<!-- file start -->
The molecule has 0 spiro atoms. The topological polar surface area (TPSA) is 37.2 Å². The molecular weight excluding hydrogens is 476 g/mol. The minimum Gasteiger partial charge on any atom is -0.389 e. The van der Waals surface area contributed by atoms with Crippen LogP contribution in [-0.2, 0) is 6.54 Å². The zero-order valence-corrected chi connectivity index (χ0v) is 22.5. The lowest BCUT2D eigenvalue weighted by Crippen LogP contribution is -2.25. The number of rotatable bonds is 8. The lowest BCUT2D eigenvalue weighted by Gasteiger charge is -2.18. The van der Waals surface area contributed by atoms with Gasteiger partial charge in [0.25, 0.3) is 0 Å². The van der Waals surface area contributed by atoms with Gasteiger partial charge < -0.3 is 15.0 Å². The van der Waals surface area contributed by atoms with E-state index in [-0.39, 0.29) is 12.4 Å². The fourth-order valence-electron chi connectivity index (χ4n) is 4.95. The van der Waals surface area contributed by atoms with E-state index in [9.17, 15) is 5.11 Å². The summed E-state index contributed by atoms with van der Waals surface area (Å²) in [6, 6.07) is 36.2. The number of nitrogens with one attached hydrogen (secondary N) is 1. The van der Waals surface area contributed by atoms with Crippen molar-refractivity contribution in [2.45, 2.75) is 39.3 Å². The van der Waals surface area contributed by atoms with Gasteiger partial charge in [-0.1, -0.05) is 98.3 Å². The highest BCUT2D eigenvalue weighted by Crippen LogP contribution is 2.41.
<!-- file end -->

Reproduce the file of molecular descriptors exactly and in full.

The molecule has 0 spiro atoms. The topological polar surface area (TPSA) is 37.2 Å². The molecular weight excluding hydrogens is 476 g/mol. The minimum Gasteiger partial charge on any atom is -0.389 e. The van der Waals surface area contributed by atoms with Crippen LogP contribution in [-0.2, 0) is 6.54 Å². The zero-order valence-corrected chi connectivity index (χ0v) is 22.5. The lowest BCUT2D eigenvalue weighted by Crippen LogP contribution is -2.25. The number of rotatable bonds is 8. The lowest BCUT2D eigenvalue weighted by Gasteiger charge is -2.18. The van der Waals surface area contributed by atoms with Gasteiger partial charge in [0.25, 0.3) is 0 Å². The van der Waals surface area contributed by atoms with Gasteiger partial charge < -0.3 is 15.0 Å². The van der Waals surface area contributed by atoms with E-state index in [-0.39, 0.29) is 12.4 Å². The fourth-order valence-electron chi connectivity index (χ4n) is 4.95. The van der Waals surface area contributed by atoms with E-state index in [9.17, 15) is 5.11 Å². The summed E-state index contributed by atoms with van der Waals surface area (Å²) in [6, 6.07) is 36.2. The number of nitrogens with one attached hydrogen (secondary N) is 1. The van der Waals surface area contributed by atoms with Crippen molar-refractivity contribution in [2.45, 2.75) is 39.3 Å². The van der Waals surface area contributed by atoms with Gasteiger partial charge in [-0.1, -0.05) is 98.3 Å². The highest BCUT2D eigenvalue weighted by Crippen LogP contribution is 2.41.